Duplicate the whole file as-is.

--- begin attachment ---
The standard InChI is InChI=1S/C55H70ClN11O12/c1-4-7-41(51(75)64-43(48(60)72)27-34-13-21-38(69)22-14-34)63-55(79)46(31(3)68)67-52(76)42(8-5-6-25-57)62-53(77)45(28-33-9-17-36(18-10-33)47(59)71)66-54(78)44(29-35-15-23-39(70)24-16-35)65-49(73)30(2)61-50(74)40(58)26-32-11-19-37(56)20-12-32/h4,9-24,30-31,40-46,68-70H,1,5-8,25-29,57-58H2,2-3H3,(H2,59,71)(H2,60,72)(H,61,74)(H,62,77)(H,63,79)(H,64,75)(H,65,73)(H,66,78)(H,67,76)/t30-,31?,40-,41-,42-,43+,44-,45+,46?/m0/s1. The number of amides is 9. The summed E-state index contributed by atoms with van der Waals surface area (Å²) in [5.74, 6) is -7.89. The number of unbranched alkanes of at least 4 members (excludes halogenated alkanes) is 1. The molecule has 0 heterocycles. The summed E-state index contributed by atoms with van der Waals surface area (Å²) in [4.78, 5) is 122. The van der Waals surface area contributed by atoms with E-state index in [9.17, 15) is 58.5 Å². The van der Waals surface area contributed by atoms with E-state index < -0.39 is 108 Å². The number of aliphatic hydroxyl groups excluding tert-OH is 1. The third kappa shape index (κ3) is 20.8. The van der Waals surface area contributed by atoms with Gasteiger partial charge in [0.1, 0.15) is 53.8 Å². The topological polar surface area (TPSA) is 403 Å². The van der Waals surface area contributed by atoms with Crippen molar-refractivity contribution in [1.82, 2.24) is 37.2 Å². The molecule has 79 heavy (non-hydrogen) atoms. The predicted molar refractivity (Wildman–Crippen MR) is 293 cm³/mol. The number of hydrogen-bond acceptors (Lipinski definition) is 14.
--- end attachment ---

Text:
The standard InChI is InChI=1S/C55H70ClN11O12/c1-4-7-41(51(75)64-43(48(60)72)27-34-13-21-38(69)22-14-34)63-55(79)46(31(3)68)67-52(76)42(8-5-6-25-57)62-53(77)45(28-33-9-17-36(18-10-33)47(59)71)66-54(78)44(29-35-15-23-39(70)24-16-35)65-49(73)30(2)61-50(74)40(58)26-32-11-19-37(56)20-12-32/h4,9-24,30-31,40-46,68-70H,1,5-8,25-29,57-58H2,2-3H3,(H2,59,71)(H2,60,72)(H,61,74)(H,62,77)(H,63,79)(H,64,75)(H,65,73)(H,66,78)(H,67,76)/t30-,31?,40-,41-,42-,43+,44-,45+,46?/m0/s1. The number of amides is 9. The summed E-state index contributed by atoms with van der Waals surface area (Å²) in [5.74, 6) is -7.89. The number of unbranched alkanes of at least 4 members (excludes halogenated alkanes) is 1. The molecule has 0 heterocycles. The summed E-state index contributed by atoms with van der Waals surface area (Å²) in [4.78, 5) is 122. The van der Waals surface area contributed by atoms with E-state index in [9.17, 15) is 58.5 Å². The van der Waals surface area contributed by atoms with E-state index < -0.39 is 108 Å². The number of aliphatic hydroxyl groups excluding tert-OH is 1. The third kappa shape index (κ3) is 20.8. The van der Waals surface area contributed by atoms with Gasteiger partial charge in [0.1, 0.15) is 53.8 Å². The topological polar surface area (TPSA) is 403 Å². The van der Waals surface area contributed by atoms with Crippen molar-refractivity contribution in [1.82, 2.24) is 37.2 Å². The molecule has 79 heavy (non-hydrogen) atoms. The predicted molar refractivity (Wildman–Crippen MR) is 293 cm³/mol. The number of hydrogen-bond acceptors (Lipinski definition) is 14.